Today, I'm retired from teaching and use a pair of bi-amped VMPS RM40s loudspeakers for my listening. In addition to writing the Classical Candor blog, I served as the Movie Review Editor for the Web site Movie Metropolis (formerly DVDTown) from 1997-2013. Music and movies. Life couldn't be better.
Karl W. Nehring, Contributing Reviewer

For over 20 years I was the editor of The $ensible Sound magazine and a regular contributor to its classical review pages. I would not presume to present myself as some sort of expert on music, but I have a deep love for and appreciation of many types of music, "classical" especially, and have listened to thousands of recordings over the years, many of which still line the walls of my listening room (and occasionally spill onto the furniture and floor, much to the chagrin of my long-suffering wife). I have always taken the approach as a reviewer that what I am trying to do is simply to point out to readers that I have come across a recording that I have found of interest, a recording that I think they might appreciate my having pointed out to them. I suppose that sounds a bit simple-minded, but I know I appreciate reading reviews by others that do the same for me--point out recordings that I think I might enjoy.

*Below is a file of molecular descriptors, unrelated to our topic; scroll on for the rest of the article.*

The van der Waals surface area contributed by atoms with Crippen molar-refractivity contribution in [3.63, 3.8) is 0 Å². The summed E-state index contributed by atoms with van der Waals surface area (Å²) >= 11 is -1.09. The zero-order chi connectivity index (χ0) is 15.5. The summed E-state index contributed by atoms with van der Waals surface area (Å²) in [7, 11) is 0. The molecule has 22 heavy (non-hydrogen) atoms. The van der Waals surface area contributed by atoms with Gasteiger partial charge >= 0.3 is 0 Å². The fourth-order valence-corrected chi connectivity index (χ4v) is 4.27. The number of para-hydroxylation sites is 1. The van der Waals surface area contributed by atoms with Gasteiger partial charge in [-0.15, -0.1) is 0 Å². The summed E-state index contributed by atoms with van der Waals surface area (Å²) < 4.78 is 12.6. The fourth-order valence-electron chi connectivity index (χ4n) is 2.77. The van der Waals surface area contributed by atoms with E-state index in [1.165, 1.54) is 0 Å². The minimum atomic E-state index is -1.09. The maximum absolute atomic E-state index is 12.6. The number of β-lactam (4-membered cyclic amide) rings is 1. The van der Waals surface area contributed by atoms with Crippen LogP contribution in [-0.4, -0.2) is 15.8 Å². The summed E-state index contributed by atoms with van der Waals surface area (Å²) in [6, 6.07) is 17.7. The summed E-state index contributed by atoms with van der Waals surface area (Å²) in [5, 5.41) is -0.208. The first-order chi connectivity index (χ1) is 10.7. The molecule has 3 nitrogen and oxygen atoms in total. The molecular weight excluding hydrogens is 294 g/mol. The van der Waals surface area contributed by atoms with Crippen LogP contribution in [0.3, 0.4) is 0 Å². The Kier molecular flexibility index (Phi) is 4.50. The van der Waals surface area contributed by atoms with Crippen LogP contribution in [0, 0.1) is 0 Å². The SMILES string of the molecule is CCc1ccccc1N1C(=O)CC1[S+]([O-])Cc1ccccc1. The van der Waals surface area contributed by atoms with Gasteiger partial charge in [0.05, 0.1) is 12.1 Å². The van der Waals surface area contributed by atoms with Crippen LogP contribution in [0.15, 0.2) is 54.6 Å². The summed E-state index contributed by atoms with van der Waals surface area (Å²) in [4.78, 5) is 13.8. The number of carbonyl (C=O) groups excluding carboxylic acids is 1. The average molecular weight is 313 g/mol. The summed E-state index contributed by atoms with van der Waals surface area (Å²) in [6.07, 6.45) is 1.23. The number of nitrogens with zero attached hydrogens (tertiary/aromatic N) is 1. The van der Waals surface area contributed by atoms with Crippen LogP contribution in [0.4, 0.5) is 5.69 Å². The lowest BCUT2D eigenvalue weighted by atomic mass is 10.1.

For readers who might be wondering about what kind of system I am using to do my listening, as of right now it comprises an Onkyo C-7030 CD player, Legacy Audio High Current preamplifier, AVA FET Valve 550hc or Legacy Audio PowerBloc2 amplifier, and a pair of Legacy Audio Focus SE speakers augmented by a Legacy Point One subwoofer.
Bryan Geyer, Technical Analyst